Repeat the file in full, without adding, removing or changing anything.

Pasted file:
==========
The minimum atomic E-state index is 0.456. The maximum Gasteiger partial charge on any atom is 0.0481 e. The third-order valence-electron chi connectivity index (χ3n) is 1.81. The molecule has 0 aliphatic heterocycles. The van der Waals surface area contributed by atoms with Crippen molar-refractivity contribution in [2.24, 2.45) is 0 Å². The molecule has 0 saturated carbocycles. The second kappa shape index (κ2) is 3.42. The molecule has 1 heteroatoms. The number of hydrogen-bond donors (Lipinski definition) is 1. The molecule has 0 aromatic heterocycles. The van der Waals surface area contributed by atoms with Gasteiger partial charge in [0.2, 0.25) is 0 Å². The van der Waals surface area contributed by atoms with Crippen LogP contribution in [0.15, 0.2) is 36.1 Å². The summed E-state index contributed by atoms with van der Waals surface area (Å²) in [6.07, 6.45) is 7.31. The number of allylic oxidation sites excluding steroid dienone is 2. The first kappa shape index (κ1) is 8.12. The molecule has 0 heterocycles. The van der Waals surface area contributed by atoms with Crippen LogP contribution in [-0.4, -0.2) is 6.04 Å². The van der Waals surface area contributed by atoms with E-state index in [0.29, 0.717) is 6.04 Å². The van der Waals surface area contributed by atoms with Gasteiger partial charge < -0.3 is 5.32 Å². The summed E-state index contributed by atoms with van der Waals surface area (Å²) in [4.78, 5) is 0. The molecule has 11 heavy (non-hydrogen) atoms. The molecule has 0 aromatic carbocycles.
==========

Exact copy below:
The minimum atomic E-state index is 0.456. The maximum Gasteiger partial charge on any atom is 0.0481 e. The third-order valence-electron chi connectivity index (χ3n) is 1.81. The molecule has 0 aliphatic heterocycles. The van der Waals surface area contributed by atoms with Crippen molar-refractivity contribution in [2.24, 2.45) is 0 Å². The molecule has 0 saturated carbocycles. The second kappa shape index (κ2) is 3.42. The molecule has 1 heteroatoms. The number of hydrogen-bond donors (Lipinski definition) is 1. The molecule has 0 aromatic heterocycles. The van der Waals surface area contributed by atoms with Gasteiger partial charge in [0.2, 0.25) is 0 Å². The van der Waals surface area contributed by atoms with Crippen LogP contribution in [0.15, 0.2) is 36.1 Å². The summed E-state index contributed by atoms with van der Waals surface area (Å²) in [6.07, 6.45) is 7.31. The number of allylic oxidation sites excluding steroid dienone is 2. The first kappa shape index (κ1) is 8.12. The molecule has 0 heterocycles. The van der Waals surface area contributed by atoms with Crippen LogP contribution in [-0.4, -0.2) is 6.04 Å². The van der Waals surface area contributed by atoms with E-state index in [0.29, 0.717) is 6.04 Å². The van der Waals surface area contributed by atoms with Gasteiger partial charge < -0.3 is 5.32 Å². The summed E-state index contributed by atoms with van der Waals surface area (Å²) in [4.78, 5) is 0. The molecule has 11 heavy (non-hydrogen) atoms. The molecule has 0 aromatic carbocycles.